I am working on a project and my task is to design a database. I tried to read as much as possible, but I still have my doubts how to solve it using a optimal solution.
I'm designing a database that will store users of varying types. Predominantly they will be Director, Employee and Growers. There is a possibility that this number may increase, so I want to be able to expand.
I am implementing this database using the Entity Framework, and my plan is to have a users table inheriting from ASP.Net identity, which will be responsible for logging into the site.
The entities are the following:
Company -- one-to-many--> Grower
Grower-- one-to-many--> Ranch
Ranch-- one-to-many--> WaterTank
This seemed quite simple to me, as most of the relations were one-to-many, thus not requiring a extra table.
The issue evolved once I wanted to implement users with different access points and roles.
Firstly, I was wondering whether there was a more optimal way of getting all the WaterTank entities for one company, other than using joins. I was wondering whether adding a one-to-many relationship directly between company and watertank would be a optimization.
Secondly, I want to implement a access restriction to the entities. The user type "Director" is able to see all ranches and watertanks for his company, the employee is able to see a smaller, defined list, and a grower is only able to see his own ranches and the watertanks. I believe that I would have one user table, having all the general info about users, and then maybe another table joining users and their ranches? But then I am being redundant as the "Director" sees every ranch that the company sees. My issue is that the relation between the grower and the ranch is one-to-many, but because we have multiple users, a ranch although belonging to only one grower, can be edited and viewed by multiple users. And not every user sees the same entities. My possible solutions:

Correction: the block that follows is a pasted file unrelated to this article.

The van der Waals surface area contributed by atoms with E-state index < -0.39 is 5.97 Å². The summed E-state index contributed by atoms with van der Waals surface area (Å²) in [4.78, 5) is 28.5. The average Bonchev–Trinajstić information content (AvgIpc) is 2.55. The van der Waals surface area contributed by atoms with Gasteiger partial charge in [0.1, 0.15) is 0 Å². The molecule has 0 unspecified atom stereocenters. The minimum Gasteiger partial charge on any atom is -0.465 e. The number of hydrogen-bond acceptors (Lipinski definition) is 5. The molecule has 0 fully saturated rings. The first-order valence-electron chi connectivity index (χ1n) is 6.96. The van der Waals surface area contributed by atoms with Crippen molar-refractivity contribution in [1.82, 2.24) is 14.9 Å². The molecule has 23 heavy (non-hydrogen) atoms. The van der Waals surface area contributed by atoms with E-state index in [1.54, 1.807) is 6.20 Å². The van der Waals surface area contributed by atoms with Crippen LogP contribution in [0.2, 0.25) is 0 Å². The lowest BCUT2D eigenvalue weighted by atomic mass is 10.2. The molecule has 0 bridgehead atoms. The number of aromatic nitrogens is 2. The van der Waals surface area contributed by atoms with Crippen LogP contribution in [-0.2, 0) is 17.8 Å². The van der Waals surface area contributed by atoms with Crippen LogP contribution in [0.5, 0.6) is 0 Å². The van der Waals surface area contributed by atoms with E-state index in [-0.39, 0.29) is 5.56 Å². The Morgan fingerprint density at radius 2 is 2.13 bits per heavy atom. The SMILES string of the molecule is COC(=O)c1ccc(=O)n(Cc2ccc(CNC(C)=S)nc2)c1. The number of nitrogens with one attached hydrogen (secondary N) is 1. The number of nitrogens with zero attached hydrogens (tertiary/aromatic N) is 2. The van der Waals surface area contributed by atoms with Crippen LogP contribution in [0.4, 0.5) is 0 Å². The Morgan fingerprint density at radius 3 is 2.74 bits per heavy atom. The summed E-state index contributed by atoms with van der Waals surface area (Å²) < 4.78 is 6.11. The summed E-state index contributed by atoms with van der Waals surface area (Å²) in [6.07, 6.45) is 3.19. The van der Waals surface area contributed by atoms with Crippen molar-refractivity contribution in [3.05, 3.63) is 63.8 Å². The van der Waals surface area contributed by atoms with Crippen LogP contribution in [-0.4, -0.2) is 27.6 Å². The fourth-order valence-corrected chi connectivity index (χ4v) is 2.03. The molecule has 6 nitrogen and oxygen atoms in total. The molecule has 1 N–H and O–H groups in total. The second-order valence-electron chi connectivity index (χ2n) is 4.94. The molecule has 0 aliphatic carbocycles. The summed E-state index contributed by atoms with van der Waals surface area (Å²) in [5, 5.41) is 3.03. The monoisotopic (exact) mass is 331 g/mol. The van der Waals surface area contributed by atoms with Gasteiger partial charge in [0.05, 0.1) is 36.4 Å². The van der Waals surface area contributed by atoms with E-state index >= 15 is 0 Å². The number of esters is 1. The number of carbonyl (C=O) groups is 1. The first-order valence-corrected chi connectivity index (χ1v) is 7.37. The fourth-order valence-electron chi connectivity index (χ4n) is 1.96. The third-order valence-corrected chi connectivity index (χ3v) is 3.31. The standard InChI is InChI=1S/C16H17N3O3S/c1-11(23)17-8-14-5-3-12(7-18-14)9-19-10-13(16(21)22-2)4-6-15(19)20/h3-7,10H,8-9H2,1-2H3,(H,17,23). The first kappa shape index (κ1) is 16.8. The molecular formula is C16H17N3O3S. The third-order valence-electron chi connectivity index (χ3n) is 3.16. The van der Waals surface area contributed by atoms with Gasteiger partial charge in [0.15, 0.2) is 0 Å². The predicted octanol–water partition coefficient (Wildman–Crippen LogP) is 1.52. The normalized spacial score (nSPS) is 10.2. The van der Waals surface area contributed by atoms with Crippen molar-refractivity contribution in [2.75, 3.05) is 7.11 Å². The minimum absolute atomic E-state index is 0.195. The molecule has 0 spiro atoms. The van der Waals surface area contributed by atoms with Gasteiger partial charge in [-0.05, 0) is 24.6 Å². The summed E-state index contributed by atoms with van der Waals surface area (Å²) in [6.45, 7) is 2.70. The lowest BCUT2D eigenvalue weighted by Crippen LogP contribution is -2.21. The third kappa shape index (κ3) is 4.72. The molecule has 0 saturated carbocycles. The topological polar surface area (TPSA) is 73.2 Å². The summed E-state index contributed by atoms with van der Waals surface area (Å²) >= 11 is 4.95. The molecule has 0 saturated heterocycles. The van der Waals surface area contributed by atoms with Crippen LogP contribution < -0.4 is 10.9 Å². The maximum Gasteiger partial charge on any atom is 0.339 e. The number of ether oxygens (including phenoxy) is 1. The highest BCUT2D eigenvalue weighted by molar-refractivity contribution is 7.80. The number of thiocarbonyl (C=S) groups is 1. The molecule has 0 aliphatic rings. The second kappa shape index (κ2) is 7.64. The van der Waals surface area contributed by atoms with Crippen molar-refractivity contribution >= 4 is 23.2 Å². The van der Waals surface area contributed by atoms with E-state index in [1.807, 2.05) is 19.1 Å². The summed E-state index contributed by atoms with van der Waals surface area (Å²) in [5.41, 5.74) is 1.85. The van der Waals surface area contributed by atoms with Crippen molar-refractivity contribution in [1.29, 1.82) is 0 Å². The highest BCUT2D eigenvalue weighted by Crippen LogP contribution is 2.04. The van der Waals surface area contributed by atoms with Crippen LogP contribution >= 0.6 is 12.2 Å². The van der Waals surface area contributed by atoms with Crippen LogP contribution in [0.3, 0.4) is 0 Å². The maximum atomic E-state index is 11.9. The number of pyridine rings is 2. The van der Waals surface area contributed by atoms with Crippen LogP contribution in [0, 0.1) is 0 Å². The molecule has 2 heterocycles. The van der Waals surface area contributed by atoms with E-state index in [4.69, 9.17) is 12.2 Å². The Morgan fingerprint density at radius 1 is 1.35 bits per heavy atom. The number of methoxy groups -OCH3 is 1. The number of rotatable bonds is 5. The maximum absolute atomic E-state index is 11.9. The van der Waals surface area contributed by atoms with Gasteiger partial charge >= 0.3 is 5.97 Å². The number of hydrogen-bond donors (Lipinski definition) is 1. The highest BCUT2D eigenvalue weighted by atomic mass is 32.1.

a) Introducing another table mapping every user to every other entity thus defining the relation explicitly, but then it omits the structure of the database and seems redundant. Also, adding an entity to a ranch, would require me to add it to every role of a user.
b) Creating several user types, ones that define which watertanks they own
c) For the case of a grower, inherit it from the user class, and use the Role table to define the types of users, but then I am not sure what to do with the director user,
Thank you in advance for any input!